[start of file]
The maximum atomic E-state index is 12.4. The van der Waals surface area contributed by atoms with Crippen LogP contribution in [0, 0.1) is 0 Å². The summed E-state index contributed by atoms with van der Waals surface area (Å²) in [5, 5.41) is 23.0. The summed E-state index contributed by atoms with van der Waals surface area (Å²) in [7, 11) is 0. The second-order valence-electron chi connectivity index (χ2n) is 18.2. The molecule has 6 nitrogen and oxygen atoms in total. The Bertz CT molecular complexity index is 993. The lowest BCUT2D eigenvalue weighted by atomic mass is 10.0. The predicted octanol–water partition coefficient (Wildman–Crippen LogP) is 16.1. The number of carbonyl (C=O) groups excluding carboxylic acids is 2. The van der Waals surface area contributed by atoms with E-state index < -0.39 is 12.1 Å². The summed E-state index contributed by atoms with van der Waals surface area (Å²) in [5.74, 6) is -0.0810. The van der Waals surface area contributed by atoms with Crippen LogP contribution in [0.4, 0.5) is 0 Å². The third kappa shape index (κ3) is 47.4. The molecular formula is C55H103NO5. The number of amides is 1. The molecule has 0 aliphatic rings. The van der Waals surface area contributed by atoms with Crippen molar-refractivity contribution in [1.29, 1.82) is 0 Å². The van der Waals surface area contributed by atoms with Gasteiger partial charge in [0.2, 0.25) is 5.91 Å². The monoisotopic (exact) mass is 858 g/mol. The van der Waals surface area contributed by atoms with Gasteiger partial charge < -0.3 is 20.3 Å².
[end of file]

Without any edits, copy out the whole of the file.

The maximum atomic E-state index is 12.4. The van der Waals surface area contributed by atoms with Crippen LogP contribution in [0, 0.1) is 0 Å². The summed E-state index contributed by atoms with van der Waals surface area (Å²) in [5, 5.41) is 23.0. The summed E-state index contributed by atoms with van der Waals surface area (Å²) in [7, 11) is 0. The second-order valence-electron chi connectivity index (χ2n) is 18.2. The molecule has 6 nitrogen and oxygen atoms in total. The Bertz CT molecular complexity index is 993. The lowest BCUT2D eigenvalue weighted by atomic mass is 10.0. The predicted octanol–water partition coefficient (Wildman–Crippen LogP) is 16.1. The number of carbonyl (C=O) groups excluding carboxylic acids is 2. The van der Waals surface area contributed by atoms with E-state index < -0.39 is 12.1 Å². The summed E-state index contributed by atoms with van der Waals surface area (Å²) in [5.74, 6) is -0.0810. The van der Waals surface area contributed by atoms with Crippen LogP contribution in [0.4, 0.5) is 0 Å². The third kappa shape index (κ3) is 47.4. The molecular formula is C55H103NO5. The number of amides is 1. The molecule has 0 aliphatic rings. The van der Waals surface area contributed by atoms with Crippen molar-refractivity contribution in [1.29, 1.82) is 0 Å². The van der Waals surface area contributed by atoms with Gasteiger partial charge in [0.2, 0.25) is 5.91 Å². The monoisotopic (exact) mass is 858 g/mol. The van der Waals surface area contributed by atoms with Gasteiger partial charge < -0.3 is 20.3 Å².